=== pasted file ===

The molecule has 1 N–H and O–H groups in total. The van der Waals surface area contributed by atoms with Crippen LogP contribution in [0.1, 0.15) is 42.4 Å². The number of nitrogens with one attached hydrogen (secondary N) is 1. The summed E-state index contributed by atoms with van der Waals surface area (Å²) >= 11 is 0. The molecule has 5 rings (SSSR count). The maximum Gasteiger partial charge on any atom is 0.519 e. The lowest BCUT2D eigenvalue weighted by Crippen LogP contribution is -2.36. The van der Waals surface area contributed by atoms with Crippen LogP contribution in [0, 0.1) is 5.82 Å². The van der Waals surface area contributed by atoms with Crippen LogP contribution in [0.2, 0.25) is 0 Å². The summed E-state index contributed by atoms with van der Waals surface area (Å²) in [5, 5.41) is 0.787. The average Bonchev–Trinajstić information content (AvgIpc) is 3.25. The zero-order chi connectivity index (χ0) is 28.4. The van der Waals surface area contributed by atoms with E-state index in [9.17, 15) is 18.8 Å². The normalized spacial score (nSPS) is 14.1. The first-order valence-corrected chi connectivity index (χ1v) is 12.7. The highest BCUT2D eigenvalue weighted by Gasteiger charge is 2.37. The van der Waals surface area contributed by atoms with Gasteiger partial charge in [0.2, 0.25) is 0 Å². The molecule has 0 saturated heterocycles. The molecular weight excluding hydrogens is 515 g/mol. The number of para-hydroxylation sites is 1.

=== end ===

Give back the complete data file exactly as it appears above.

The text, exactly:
The molecule has 1 N–H and O–H groups in total. The van der Waals surface area contributed by atoms with Crippen LogP contribution in [0.1, 0.15) is 42.4 Å². The number of nitrogens with one attached hydrogen (secondary N) is 1. The summed E-state index contributed by atoms with van der Waals surface area (Å²) >= 11 is 0. The molecule has 5 rings (SSSR count). The maximum Gasteiger partial charge on any atom is 0.519 e. The lowest BCUT2D eigenvalue weighted by Crippen LogP contribution is -2.36. The van der Waals surface area contributed by atoms with Crippen LogP contribution in [0, 0.1) is 5.82 Å². The van der Waals surface area contributed by atoms with Crippen LogP contribution in [0.2, 0.25) is 0 Å². The summed E-state index contributed by atoms with van der Waals surface area (Å²) in [5, 5.41) is 0.787. The average Bonchev–Trinajstić information content (AvgIpc) is 3.25. The zero-order chi connectivity index (χ0) is 28.4. The van der Waals surface area contributed by atoms with E-state index in [9.17, 15) is 18.8 Å². The normalized spacial score (nSPS) is 14.1. The first-order valence-corrected chi connectivity index (χ1v) is 12.7. The highest BCUT2D eigenvalue weighted by Gasteiger charge is 2.37. The van der Waals surface area contributed by atoms with Gasteiger partial charge in [0.2, 0.25) is 0 Å². The molecule has 0 saturated heterocycles. The molecular weight excluding hydrogens is 515 g/mol. The number of para-hydroxylation sites is 1.